BT is one of the first-line screening tests of platelet function with a wide normal range of 2-7 min [18] . This test is subjected to a lot of confounding factors, including the type of technique and the skill and experience of the technician performing it. A normal BT does not imply normal hemostasis and the result of the test has been shown not to correlate with bleeding at other sites [18] . In the current study, the postoperative BT tests were significantly prolonged in the patients treated with ketorolac versus those receiving paracetamol, although all postoperative BT values in the groups were still within the normal range. Nevertheless, prolongation of BT in the patients receiving ketorolac in this study, which probably indicates affection of platelet aggregation, was not reflected on the intraoperative clinical bleeding and was not associated with hemodynamic compromise or increased risk for postoperative bleeding events. The agreement of SpHb measurements with laboratory Hb levels was verified to ensure the accuracy and precision of the pulse co-oximeter in offering an accurate, real-time, and noninvasive assessment of Hb. The ease in obtaining perioperative Hb values noninvasively enabled us to perform frequent postoperative assessments in this study to determine any decrease in Hb level that could be related to intraoperative or postoperative hemorrhage, to detect clinical bleeding based on objective laboratory values.

The use of i.v. paracetamol for postoperative pain control is gradually increasing, and several studies in the literature have demonstrated the analgesic and opioid-sparing effect of this agent [19] . However, when paracetamol is used alone for post-tonsillectomy pain, it often provides insufficient analgesia [2] . In the present study, analysis of OPS revealed significantly higher values in children receiving paracetamol following surgery, with shorter time to first analgesic administration and significant increase in the postoperative meperidine consumption compared with the other group of patients. We therefore share the view of other authors [20],[21] that paracetamol, although safe, is not effective as a sole analgesic in pediatric tonsillectomy.

Further, the use of ketorolac in this study was associated with shorter time to first oral intake. A delay in starting and tolerating postoperative oral fluids, as well as inadequate oral feeding because of pain and vomiting, can prolong the hospital stay and increase the risk of dehydration in the postoperative period. NSAIDs decrease the levels of inflammatory mediators generated locally at the site of tissue disruption through direct inhibition of the COX enzyme activity, thus blocking the conversion of arachidonic acid to prostaglandins and leukotriene. These mediators, in addition to initiating the inflammatory cascade, sensitize the pain nerve endings to various noxious stimuli [22] . Therefore, by decreasing the inflammatory response and providing adequate postoperative analgesia, ketorolac can play a role in the process of re-establishment of the normal physiological mechanisms of swallowing. In contrast, paracetamol has been shown to have a weak anti-inflammatory action [23] .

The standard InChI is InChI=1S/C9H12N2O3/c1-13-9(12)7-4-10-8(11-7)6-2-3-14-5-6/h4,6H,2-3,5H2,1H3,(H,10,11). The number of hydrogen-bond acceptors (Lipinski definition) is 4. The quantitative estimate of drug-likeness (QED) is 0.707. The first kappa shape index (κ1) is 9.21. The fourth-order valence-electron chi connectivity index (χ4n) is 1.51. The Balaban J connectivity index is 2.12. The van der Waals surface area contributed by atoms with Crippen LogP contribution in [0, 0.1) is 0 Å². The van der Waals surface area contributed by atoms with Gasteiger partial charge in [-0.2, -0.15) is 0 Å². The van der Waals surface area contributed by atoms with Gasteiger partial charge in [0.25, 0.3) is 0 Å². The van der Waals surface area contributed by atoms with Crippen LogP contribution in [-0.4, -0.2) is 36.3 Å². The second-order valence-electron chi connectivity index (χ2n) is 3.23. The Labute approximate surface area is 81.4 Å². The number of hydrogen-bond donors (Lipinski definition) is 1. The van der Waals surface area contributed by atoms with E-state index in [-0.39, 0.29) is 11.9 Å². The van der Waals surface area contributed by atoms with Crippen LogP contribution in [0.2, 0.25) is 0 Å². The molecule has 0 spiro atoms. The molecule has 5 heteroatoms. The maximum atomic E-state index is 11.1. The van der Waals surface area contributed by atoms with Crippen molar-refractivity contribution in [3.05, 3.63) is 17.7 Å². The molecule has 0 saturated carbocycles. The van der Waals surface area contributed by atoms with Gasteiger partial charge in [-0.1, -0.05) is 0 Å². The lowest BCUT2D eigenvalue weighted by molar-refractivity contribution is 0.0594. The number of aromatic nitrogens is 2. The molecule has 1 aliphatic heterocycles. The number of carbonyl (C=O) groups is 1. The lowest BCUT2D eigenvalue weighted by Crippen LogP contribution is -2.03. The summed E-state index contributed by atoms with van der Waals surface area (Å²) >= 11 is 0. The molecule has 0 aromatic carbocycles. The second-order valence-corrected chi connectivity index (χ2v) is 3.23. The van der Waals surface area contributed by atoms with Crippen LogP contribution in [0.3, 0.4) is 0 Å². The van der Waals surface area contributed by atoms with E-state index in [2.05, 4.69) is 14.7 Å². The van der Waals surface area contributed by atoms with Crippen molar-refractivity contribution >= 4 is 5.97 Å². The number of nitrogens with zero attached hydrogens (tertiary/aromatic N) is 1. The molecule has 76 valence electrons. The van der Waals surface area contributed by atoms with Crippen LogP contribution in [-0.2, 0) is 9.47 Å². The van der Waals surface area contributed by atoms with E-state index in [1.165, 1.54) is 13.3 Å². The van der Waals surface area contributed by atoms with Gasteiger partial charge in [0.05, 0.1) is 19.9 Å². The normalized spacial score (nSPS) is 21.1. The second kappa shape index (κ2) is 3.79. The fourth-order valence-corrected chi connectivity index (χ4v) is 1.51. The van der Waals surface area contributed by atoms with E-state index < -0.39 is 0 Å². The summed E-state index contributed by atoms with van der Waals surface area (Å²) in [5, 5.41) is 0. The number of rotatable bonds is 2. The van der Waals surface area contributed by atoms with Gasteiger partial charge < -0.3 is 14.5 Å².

PONV are common side effects after tonsillectomy. As our results showed, the overall incidence of postoperative vomiting in this study was lower than that reported in several previous studies [24],[25] . This could be partly attributed to the absence of opioids in our anesthetic regimen; besides, a possible central antiemetic effect of both drugs used in this study could not be ruled out. There is a lot of evidence that NSAIDs have a central mechanism of action that augments the peripheral mechanism. This effect may be the result of interference with the formation of prostaglandins or by blocking the release of serotonin (5-hydroxytryptamine; 5-HT) within the central nervous system [26] . A similar central effect of paracetamol had been described [4] .

We believe that, despite the availability of various therapeutic approaches to treat post-tonsillectomy pain in children, NSAIDs remain an attractive choice, although the perioperative use of COX-2-selective NSAIDs had been shown to provide similar analgesic effects to conventional NSAIDs when used for acute pain, with minimal side effects. However, the use of NSAIDs selective for COX-2 for pain management in the pediatric population is rare, and the previously raised controversies regarding the involvement of these drugs in ischemic heart disease in adults have limited their use [27] .

  Conclusion Top

In conclusion, we found that the pre-emptive use of a single dose of i.v. ketorolac during pediatric tonsillectomy provided superior postoperative analgesia and was not associated with increased incidence of intraoperative or postoperative bleeding.

  Acknowledgements Top

Conflicts of interest

There are no conflicts of interest.

  References Top

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  [Figure 1], [Figure 2]

  [Table 1], [Table 2], [Table 3], [Table 4], [Table 5], [Table 6]